Thursday, April 15, 2010

Dishonesty: Thy Name is Good Intentions

Maternal death during childbirth has been almost eradicated in the United States, where for every 100,000 births only about 9 women die.

According to a recent Lancet study funded by the Gates Foundation, the global rate is around 250 deaths per 100,000 births. This number, while high, is a stark improvement from 422 deaths per 100,000 births just 30 years ago.

So great news, right? The maternal death rate is falling quickly, thanks to "higher income, which improves nutrition and access to health care; more education for women; and the increasing availability of “skilled attendants” — people with some medical training." Wonderful.

However, not everyone wants to spread the good news:

[S]ome advocates for women’s health tried to pressure The Lancet into delaying publication of the new findings, fearing that good news would detract from the urgency of their cause, Dr. Horton said in a telephone interview.

“I think this is one of those instances when science and advocacy can conflict,” he said.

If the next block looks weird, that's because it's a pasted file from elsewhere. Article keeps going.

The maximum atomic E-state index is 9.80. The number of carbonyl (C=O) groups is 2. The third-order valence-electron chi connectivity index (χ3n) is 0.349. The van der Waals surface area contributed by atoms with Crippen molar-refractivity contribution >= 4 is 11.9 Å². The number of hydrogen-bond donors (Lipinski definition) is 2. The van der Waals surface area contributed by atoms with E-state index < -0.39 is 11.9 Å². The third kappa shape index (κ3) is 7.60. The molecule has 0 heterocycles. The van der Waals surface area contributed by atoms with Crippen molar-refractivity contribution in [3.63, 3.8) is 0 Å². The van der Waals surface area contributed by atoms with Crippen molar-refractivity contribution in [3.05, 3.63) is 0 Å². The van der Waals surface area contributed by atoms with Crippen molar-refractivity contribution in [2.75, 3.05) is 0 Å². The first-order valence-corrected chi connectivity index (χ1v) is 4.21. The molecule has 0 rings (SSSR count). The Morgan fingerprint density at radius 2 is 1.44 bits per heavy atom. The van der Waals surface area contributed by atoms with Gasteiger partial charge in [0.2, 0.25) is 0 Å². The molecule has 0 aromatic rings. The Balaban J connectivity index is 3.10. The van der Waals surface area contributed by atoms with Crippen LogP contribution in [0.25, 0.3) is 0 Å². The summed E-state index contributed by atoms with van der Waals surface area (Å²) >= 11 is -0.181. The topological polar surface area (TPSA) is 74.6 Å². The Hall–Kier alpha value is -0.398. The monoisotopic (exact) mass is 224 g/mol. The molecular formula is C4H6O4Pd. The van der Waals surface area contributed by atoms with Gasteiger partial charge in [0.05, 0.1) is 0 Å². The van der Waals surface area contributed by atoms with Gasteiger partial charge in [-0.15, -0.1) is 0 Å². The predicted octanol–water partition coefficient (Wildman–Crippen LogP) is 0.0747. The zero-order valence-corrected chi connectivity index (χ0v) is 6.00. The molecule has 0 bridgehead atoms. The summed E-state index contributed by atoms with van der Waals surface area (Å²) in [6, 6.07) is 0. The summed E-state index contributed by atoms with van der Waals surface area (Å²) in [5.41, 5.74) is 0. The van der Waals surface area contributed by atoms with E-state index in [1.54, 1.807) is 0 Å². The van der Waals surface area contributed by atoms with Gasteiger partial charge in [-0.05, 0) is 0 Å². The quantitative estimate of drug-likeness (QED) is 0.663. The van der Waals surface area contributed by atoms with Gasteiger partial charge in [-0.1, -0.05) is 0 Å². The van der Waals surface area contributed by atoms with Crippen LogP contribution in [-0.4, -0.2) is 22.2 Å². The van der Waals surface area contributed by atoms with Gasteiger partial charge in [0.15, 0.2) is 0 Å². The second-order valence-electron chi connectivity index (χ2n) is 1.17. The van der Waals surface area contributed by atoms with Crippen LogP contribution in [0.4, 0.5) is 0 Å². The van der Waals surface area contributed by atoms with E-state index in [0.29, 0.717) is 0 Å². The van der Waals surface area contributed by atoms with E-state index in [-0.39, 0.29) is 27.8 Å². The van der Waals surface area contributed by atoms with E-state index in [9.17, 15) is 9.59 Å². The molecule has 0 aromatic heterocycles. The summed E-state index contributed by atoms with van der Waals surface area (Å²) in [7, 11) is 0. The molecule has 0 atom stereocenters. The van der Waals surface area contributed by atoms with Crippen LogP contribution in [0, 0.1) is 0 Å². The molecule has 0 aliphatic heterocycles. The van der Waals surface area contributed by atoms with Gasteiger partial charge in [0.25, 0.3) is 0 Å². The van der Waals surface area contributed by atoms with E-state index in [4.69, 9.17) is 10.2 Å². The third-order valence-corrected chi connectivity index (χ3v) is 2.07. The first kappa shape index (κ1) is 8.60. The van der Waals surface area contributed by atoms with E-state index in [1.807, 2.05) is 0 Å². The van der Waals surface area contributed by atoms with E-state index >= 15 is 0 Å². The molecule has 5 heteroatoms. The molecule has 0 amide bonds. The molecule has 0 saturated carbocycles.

Dr. Horton said the advocates, whom he declined to name, wanted the new information held and released only after certain meetings about maternal and child health had already taken place.

He said the meetings included one at the United Nations this week, and another to be held in Washington in June, where advocates hope to win support for more foreign aid for maternal health from Secretary of State Hillary Rodham Clinton.

As usual, when science conflicts with advocacy, the advocates try to hide or distort the science with the best of intentions--they are, after all, trying to help people (ostensibly). But do the ends justify the means?

This story parallels nicely with the climate change debate. Skeptical scientists with contradicting data are marginalized and ignored by advocates and the media because they don't fit the message. After all, advocates think they are saving the world.

However, they have become slaves to their own message, no longer thinking or basing their arguments in fact, but pushing the message forward without regard to honesty or ethics. To them, the ends justify the means.

[via Freakonomics]

No comments:

Post a Comment